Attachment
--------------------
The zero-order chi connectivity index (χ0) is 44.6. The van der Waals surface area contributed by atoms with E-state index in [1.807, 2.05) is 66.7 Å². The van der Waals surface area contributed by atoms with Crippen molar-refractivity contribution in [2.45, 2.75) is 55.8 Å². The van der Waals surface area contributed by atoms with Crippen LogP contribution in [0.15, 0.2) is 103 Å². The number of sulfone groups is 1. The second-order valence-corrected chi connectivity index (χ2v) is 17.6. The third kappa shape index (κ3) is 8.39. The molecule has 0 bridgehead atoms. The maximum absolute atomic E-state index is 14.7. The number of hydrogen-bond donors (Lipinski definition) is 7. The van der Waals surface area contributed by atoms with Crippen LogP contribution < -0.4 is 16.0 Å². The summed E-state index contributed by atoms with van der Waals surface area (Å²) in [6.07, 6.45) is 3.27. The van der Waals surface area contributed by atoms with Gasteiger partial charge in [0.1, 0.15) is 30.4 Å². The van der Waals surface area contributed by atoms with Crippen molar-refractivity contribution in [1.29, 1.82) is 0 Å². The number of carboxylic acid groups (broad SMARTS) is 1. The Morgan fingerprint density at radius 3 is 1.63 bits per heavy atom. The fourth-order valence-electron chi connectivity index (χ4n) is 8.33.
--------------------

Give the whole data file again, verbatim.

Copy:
The zero-order chi connectivity index (χ0) is 44.6. The van der Waals surface area contributed by atoms with E-state index in [1.807, 2.05) is 66.7 Å². The van der Waals surface area contributed by atoms with Crippen molar-refractivity contribution in [2.45, 2.75) is 55.8 Å². The van der Waals surface area contributed by atoms with Crippen LogP contribution in [0.15, 0.2) is 103 Å². The number of sulfone groups is 1. The second-order valence-corrected chi connectivity index (χ2v) is 17.6. The third kappa shape index (κ3) is 8.39. The molecule has 0 bridgehead atoms. The maximum absolute atomic E-state index is 14.7. The number of hydrogen-bond donors (Lipinski definition) is 7. The van der Waals surface area contributed by atoms with Crippen LogP contribution < -0.4 is 16.0 Å². The summed E-state index contributed by atoms with van der Waals surface area (Å²) in [6.07, 6.45) is 3.27. The van der Waals surface area contributed by atoms with Gasteiger partial charge in [0.1, 0.15) is 30.4 Å². The van der Waals surface area contributed by atoms with Crippen molar-refractivity contribution in [1.29, 1.82) is 0 Å². The number of carboxylic acid groups (broad SMARTS) is 1. The Morgan fingerprint density at radius 3 is 1.63 bits per heavy atom. The fourth-order valence-electron chi connectivity index (χ4n) is 8.33.